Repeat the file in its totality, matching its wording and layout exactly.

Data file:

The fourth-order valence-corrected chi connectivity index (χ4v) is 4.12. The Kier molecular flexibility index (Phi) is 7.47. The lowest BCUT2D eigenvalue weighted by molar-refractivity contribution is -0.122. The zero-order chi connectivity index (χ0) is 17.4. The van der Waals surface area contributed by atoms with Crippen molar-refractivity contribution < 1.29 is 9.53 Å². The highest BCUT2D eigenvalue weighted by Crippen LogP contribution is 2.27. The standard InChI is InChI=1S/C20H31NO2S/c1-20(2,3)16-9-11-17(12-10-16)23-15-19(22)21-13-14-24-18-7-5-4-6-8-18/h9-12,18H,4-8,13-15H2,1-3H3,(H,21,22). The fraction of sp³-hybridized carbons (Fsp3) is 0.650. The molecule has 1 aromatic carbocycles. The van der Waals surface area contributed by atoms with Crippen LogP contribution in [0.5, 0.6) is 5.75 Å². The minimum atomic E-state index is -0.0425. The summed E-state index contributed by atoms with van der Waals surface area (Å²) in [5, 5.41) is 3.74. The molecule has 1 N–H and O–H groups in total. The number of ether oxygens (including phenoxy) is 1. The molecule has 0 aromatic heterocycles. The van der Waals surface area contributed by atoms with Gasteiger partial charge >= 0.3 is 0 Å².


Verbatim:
The fourth-order valence-corrected chi connectivity index (χ4v) is 4.12. The Kier molecular flexibility index (Phi) is 7.47. The lowest BCUT2D eigenvalue weighted by molar-refractivity contribution is -0.122. The zero-order chi connectivity index (χ0) is 17.4. The van der Waals surface area contributed by atoms with Crippen molar-refractivity contribution < 1.29 is 9.53 Å². The highest BCUT2D eigenvalue weighted by Crippen LogP contribution is 2.27. The standard InChI is InChI=1S/C20H31NO2S/c1-20(2,3)16-9-11-17(12-10-16)23-15-19(22)21-13-14-24-18-7-5-4-6-8-18/h9-12,18H,4-8,13-15H2,1-3H3,(H,21,22). The fraction of sp³-hybridized carbons (Fsp3) is 0.650. The molecule has 1 aromatic carbocycles. The van der Waals surface area contributed by atoms with Crippen LogP contribution in [0.5, 0.6) is 5.75 Å². The minimum atomic E-state index is -0.0425. The summed E-state index contributed by atoms with van der Waals surface area (Å²) in [5, 5.41) is 3.74. The molecule has 1 N–H and O–H groups in total. The number of ether oxygens (including phenoxy) is 1. The molecule has 0 aromatic heterocycles. The van der Waals surface area contributed by atoms with Gasteiger partial charge >= 0.3 is 0 Å².